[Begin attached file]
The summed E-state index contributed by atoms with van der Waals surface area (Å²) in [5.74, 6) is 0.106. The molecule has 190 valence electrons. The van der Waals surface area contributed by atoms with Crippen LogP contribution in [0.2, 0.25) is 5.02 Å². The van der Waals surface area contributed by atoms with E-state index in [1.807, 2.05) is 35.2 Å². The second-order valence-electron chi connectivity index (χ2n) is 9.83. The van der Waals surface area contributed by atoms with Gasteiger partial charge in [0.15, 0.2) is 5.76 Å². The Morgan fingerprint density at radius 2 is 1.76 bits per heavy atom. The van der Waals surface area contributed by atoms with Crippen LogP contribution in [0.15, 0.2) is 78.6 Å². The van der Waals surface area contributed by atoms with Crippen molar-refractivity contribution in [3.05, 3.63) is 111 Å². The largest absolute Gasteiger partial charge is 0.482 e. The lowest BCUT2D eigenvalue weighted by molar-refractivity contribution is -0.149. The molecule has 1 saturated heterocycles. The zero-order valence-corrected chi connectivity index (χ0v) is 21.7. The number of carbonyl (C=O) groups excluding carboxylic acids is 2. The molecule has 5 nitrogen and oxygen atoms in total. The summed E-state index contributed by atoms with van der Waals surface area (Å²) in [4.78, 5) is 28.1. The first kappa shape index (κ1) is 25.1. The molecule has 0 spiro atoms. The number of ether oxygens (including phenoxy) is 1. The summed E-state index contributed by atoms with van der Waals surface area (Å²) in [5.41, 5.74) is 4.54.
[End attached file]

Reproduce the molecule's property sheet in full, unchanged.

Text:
The summed E-state index contributed by atoms with van der Waals surface area (Å²) in [5.74, 6) is 0.106. The molecule has 190 valence electrons. The van der Waals surface area contributed by atoms with Crippen LogP contribution in [0.2, 0.25) is 5.02 Å². The van der Waals surface area contributed by atoms with E-state index in [1.807, 2.05) is 35.2 Å². The second-order valence-electron chi connectivity index (χ2n) is 9.83. The van der Waals surface area contributed by atoms with Gasteiger partial charge in [0.15, 0.2) is 5.76 Å². The Morgan fingerprint density at radius 2 is 1.76 bits per heavy atom. The van der Waals surface area contributed by atoms with Crippen LogP contribution in [0.15, 0.2) is 78.6 Å². The van der Waals surface area contributed by atoms with Crippen molar-refractivity contribution in [3.05, 3.63) is 111 Å². The largest absolute Gasteiger partial charge is 0.482 e. The lowest BCUT2D eigenvalue weighted by molar-refractivity contribution is -0.149. The molecule has 1 saturated heterocycles. The zero-order valence-corrected chi connectivity index (χ0v) is 21.7. The number of carbonyl (C=O) groups excluding carboxylic acids is 2. The molecule has 5 nitrogen and oxygen atoms in total. The summed E-state index contributed by atoms with van der Waals surface area (Å²) in [4.78, 5) is 28.1. The first kappa shape index (κ1) is 25.1. The molecule has 0 spiro atoms. The number of ether oxygens (including phenoxy) is 1. The summed E-state index contributed by atoms with van der Waals surface area (Å²) in [5.41, 5.74) is 4.54.